Volume 589, May 2016
|Number of page(s)||13|
|Published online||20 April 2016|
Recent SFR calibrations and the constant SFR approximation
Instituto de Astrofísica de Canarias,
c/ vía Láctea s/n, 38205
La Laguna, Tenerife,
2 Departamento de Astrofísica, Universidad de La Laguna (ULL), 38205, La Laguna, Tenerife, Spain
3 Instituto de Astrofísica de Andalucía (IAA-CSIC), Placeta de la Astronomía s/n, 18008 Granada, Spain
4 Asociación ASPID, Apartado de Correos 412, 38200 La Laguna, Tenerife, Spain
Received: 29 December 2015
Accepted: 11 February 2016
Aims. Star formation rate (SFR) inferences are based on the so-called constant SFR approximation, where synthesis models are required to provide a calibration. We study the key points of such an approximation with the aim to produce accurate SFR inferences.
Methods. We use the intrinsic algebra of synthesis models and explore how the SFR can be inferred from the integrated light without any assumption about the underlying star formation history (SFH).
Results. We show that the constant SFR approximation is a simplified expression of deeper characteristics of synthesis models: It characterizes the evolution of single stellar populations (SSPs), from which the SSPs as a sensitivity curve over different measures of the SFH can be obtained. As results, we find that (1) the best age to calibrate SFR indices is the age of the observed system (i.e., about 13 Gyr for z = 0 systems); (2) constant SFR and steady-state luminosities are not required to calibrate the SFR; (3) it is not possible to define a single SFR timescale over which the recent SFH is averaged, and we suggest to use typical SFR indices (ionizing flux, UV fluxes) together with untypical ones (optical or IR fluxes) to correct the SFR for the contribution of the old component of the SFH. We show how to use galaxy colors to quote age ranges where the recent component of the SFH is stronger or softer than the older component.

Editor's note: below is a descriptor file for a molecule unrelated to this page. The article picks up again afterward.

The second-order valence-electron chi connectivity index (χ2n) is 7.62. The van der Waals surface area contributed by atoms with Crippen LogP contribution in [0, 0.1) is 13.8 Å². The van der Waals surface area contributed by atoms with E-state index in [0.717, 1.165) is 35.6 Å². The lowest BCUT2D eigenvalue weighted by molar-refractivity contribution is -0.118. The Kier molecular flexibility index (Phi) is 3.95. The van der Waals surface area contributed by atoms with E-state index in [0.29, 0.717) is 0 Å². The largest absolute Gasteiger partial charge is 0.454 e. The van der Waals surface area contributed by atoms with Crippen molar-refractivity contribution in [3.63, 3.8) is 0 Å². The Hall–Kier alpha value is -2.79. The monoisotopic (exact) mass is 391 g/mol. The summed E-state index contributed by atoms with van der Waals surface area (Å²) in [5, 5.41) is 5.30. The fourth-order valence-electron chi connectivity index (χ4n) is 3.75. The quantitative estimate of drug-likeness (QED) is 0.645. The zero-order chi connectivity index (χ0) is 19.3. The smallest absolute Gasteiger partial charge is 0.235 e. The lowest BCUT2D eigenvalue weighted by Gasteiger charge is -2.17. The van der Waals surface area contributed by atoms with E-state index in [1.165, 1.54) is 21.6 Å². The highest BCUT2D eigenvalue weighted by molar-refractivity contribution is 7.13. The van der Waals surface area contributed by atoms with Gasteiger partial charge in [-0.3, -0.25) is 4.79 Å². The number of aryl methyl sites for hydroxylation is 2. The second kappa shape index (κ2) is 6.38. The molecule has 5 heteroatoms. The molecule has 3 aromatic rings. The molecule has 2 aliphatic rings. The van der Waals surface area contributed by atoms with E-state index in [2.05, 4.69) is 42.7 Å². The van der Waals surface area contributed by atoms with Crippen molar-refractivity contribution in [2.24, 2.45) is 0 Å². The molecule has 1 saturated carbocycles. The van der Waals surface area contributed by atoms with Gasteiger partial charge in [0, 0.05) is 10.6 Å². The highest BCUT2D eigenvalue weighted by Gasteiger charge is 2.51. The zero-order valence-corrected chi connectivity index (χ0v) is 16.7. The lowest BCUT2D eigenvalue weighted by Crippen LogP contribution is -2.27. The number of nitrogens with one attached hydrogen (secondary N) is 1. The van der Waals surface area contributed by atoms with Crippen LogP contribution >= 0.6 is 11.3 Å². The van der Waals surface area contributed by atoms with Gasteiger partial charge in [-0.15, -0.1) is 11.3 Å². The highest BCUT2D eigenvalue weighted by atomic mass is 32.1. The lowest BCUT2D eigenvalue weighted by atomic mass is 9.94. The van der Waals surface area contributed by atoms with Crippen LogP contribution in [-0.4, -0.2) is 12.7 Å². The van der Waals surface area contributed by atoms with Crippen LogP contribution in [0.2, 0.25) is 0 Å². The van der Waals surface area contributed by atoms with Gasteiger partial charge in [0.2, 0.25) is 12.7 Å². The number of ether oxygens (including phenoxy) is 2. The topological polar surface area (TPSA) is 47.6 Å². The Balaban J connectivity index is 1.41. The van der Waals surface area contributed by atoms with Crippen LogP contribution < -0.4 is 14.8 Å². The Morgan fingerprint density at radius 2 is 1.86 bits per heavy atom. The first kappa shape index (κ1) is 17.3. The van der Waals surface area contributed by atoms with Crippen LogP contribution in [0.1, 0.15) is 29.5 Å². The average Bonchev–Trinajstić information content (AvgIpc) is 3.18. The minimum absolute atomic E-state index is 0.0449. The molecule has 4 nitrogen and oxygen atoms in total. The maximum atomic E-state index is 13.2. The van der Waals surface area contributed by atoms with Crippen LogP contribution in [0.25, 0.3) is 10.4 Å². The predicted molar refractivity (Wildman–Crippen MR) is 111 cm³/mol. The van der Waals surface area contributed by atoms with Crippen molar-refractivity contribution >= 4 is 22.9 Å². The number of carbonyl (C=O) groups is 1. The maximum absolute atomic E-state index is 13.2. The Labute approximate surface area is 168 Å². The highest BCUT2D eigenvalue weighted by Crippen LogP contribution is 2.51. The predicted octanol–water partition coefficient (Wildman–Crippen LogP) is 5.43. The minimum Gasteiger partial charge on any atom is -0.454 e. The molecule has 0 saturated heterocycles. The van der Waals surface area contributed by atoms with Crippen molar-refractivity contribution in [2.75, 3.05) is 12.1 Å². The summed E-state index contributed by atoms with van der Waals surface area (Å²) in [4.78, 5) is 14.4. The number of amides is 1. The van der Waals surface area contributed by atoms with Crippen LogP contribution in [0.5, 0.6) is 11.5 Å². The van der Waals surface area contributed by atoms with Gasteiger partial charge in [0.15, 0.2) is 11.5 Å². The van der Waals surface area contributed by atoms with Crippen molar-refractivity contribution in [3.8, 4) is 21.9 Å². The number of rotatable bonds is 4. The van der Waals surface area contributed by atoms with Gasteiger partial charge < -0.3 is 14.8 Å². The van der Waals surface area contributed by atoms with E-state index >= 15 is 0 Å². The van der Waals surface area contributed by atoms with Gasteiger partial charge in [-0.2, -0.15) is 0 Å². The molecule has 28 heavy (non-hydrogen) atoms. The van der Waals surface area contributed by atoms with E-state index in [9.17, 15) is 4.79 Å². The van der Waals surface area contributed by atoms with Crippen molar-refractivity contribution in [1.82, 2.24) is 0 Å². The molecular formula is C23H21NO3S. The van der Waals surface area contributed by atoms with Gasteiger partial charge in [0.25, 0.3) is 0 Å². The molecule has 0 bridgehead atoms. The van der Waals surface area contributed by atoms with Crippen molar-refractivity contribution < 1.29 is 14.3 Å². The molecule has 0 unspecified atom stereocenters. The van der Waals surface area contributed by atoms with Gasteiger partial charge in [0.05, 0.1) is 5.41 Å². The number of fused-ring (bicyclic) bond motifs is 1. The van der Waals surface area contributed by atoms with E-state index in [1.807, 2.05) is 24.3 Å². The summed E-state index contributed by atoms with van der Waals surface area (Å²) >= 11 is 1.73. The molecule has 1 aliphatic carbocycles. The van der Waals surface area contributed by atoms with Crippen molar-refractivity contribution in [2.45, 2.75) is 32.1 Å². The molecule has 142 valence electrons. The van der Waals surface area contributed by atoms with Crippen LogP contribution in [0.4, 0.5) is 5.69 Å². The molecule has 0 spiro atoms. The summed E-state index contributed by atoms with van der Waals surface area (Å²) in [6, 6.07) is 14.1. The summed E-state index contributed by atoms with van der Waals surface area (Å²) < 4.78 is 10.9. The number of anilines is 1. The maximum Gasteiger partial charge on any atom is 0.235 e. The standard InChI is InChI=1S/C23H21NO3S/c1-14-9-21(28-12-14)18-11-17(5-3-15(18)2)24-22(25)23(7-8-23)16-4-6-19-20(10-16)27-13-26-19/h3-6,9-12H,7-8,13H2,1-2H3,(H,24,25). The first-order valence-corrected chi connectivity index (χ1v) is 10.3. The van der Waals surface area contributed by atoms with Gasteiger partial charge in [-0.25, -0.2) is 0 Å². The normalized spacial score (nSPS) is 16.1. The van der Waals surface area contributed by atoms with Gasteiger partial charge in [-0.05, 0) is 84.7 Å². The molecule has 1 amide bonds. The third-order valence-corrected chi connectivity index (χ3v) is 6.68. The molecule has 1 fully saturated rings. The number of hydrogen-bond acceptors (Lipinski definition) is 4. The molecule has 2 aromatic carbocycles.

Conclusions. Despite of SFR calibrations are unaffected by this work, the meaning of results obtained by SFR inferences does. In our framework, results such as the correlation of SFR timescales with galaxy colors, or the sensitivity of different SFR indices to variations in the SFH, fit naturally. This framework provides a theoretical guide-line to optimize the available information from data and numerical experiments to improve the accuracy of SFR inferences.
Key words: galaxies: star formation / galaxies: stellar content
© ESO, 2016
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